• Distribute educational materials and messaging through media, social media, and community outreach;
  • Disseminate educational materials to all city agencies;
  • Continue to regularly updated hospitals and providers across the city with the latest CDC guidance; and
  • Engage in targeted outreach for pregnant women through the B’More for Healthy Babies program, as well as obstetric providers, Health Care Access Maryland (HCAM), Baltimore City Department of Social Services (BCDSS), and other entities.

In addition, BCHD will soon release a Zika Ambassador Program (ZAP) and informational packets which will provide City agencies, community based organizations, neighborhood associations, and individuals with the information they need to be aware of Zika, how to prevent it, and how to educate others. Through the ZAP, the Health Department will also hold “train the trainer” sessions for individuals from community based organizations to learn about Zika and receive the tools necessary to educate individuals they serve in their community.

A subcommittee of the Task Force is discussing personnel policy and occupational health matters.

“Baltimore City has never taken backseat to public health. This plan, the first of its kind in the state, will help educate city agencies and communities across our city how to prevent and respond to the Zika virus,” said Dr. Leana Wen. “There is no vaccine and no cure for Zika. That's why prevention and education are key. Every citizen can help keep Zika out of Baltimore by eliminating mosquito breeding grounds in their communities and taking precautions to prevent mosquito bites.”

The Zika Working Group will continue to monitor this this quickly evolving situation and will provide recommendations and updates as the latest information becomes available and will ensure coordination and rapid deployment of resources as necessary.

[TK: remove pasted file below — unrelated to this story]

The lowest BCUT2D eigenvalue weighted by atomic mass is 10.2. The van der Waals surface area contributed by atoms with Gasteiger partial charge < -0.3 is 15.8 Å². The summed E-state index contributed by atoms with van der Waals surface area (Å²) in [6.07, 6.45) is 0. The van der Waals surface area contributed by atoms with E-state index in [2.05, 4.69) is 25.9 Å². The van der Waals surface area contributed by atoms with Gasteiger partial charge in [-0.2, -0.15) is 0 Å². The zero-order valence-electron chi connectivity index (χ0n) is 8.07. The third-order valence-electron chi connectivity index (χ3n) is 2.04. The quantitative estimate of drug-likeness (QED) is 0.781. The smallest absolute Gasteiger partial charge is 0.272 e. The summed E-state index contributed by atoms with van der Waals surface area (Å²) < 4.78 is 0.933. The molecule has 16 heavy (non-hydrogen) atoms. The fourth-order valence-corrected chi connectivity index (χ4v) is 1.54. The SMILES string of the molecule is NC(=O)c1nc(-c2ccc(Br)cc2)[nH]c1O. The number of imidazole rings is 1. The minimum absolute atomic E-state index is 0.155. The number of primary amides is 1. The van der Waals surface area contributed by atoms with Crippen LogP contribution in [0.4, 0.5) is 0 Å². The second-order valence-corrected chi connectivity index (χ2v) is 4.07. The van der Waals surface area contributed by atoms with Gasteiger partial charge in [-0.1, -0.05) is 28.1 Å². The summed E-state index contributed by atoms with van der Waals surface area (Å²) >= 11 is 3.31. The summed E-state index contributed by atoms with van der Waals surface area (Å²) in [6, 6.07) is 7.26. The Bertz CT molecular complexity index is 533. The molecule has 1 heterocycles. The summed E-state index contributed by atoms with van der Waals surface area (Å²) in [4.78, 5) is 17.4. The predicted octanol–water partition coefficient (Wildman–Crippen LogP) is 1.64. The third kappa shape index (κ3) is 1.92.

Mosquitoes lay eggs in and near standing water found in:

  • Buckets
  • Roof gutters
  • Old tires
  • Pet dishes
  • Toys
  • Trash
  • Birdbaths and outdoor ponds
  • Coolers
  • Trash containers, and recycling bins

Mosquitoes only need the amount of water in a bottle cap to breed.

Make sure these objects do not become breeding sites for mosquitoes, by:

  • Removing them or put them inside
  • Covering them
  • Emptying once a week
  • Treating with larvicide tablets (available in most hardware stores)


  • Wear mosquito repellent when you are outdoors.
  • Use safe and effective repellents- Look for these ingredients: DEET, picaridin, IR3535, OLE, or PMD.
  • Always follow the label instructions.
  • Do not spray on skin under clothing.
  • If you use sunscreen, put sunscreen on first and insect repellent second.


  • Wear light weight, long-sleeved shirts and pants.
  • Mosquitoes may bite through thin clothing so treat clothing with permethrin. Permethrin is an insecticide that kills mosquitoes and other insects.
  • Follow product instructions closely.
  • Do not use permethrin directly on skin


  • Anyone who lives in or travels to an area with Zika and has not already been infected with Zika can get the Zika virus.
  • Check to see where Zika is currently.
  • Protect yourself from mosquito bites if you travel and for 3 weeks after you return.
  • For all men who have traveled, use condoms start to finish every time you have sex (vaginal, oral, or anal) for at least 8 weeks, or 6 months if you showed symptoms.

To learn more about the Zika Virus, including information for women who are, may become pregnant, and their partners, as well as tips to prevent the potential spread of the virus, please visit:

The CDC has additional information including the latest travel guidance, available at: